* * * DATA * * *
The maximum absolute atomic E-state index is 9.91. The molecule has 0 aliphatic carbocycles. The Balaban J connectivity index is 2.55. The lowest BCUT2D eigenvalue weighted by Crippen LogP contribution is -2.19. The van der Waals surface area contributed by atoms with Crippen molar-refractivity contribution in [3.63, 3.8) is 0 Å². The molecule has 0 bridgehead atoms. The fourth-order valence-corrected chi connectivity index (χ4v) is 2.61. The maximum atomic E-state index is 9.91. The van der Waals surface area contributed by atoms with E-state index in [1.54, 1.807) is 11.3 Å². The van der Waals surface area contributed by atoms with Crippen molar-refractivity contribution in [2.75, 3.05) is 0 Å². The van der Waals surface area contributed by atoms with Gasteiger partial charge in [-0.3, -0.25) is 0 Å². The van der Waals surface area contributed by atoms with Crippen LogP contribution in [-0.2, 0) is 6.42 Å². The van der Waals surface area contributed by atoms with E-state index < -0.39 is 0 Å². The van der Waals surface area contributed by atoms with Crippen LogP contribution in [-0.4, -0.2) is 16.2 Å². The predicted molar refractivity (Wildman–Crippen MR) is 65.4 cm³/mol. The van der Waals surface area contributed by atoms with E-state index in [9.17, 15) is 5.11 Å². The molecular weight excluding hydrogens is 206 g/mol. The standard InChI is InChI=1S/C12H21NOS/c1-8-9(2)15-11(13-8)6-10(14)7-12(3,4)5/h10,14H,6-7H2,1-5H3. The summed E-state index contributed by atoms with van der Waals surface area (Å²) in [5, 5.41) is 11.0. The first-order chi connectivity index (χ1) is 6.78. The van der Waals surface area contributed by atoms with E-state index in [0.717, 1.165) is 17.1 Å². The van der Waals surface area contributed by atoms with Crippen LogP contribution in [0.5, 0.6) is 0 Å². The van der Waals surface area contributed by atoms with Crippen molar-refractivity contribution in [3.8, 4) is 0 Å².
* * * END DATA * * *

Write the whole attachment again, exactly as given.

The maximum absolute atomic E-state index is 9.91. The molecule has 0 aliphatic carbocycles. The Balaban J connectivity index is 2.55. The lowest BCUT2D eigenvalue weighted by Crippen LogP contribution is -2.19. The van der Waals surface area contributed by atoms with Crippen molar-refractivity contribution in [3.63, 3.8) is 0 Å². The molecule has 0 bridgehead atoms. The fourth-order valence-corrected chi connectivity index (χ4v) is 2.61. The maximum atomic E-state index is 9.91. The van der Waals surface area contributed by atoms with E-state index in [1.54, 1.807) is 11.3 Å². The van der Waals surface area contributed by atoms with Crippen molar-refractivity contribution in [2.75, 3.05) is 0 Å². The van der Waals surface area contributed by atoms with Gasteiger partial charge in [-0.3, -0.25) is 0 Å². The van der Waals surface area contributed by atoms with Crippen LogP contribution in [-0.2, 0) is 6.42 Å². The van der Waals surface area contributed by atoms with E-state index < -0.39 is 0 Å². The van der Waals surface area contributed by atoms with Crippen LogP contribution in [-0.4, -0.2) is 16.2 Å². The predicted molar refractivity (Wildman–Crippen MR) is 65.4 cm³/mol. The van der Waals surface area contributed by atoms with E-state index in [9.17, 15) is 5.11 Å². The molecular weight excluding hydrogens is 206 g/mol. The standard InChI is InChI=1S/C12H21NOS/c1-8-9(2)15-11(13-8)6-10(14)7-12(3,4)5/h10,14H,6-7H2,1-5H3. The summed E-state index contributed by atoms with van der Waals surface area (Å²) in [5, 5.41) is 11.0. The first-order chi connectivity index (χ1) is 6.78. The van der Waals surface area contributed by atoms with E-state index in [0.717, 1.165) is 17.1 Å². The van der Waals surface area contributed by atoms with Crippen LogP contribution in [0.5, 0.6) is 0 Å². The van der Waals surface area contributed by atoms with Crippen molar-refractivity contribution in [3.8, 4) is 0 Å².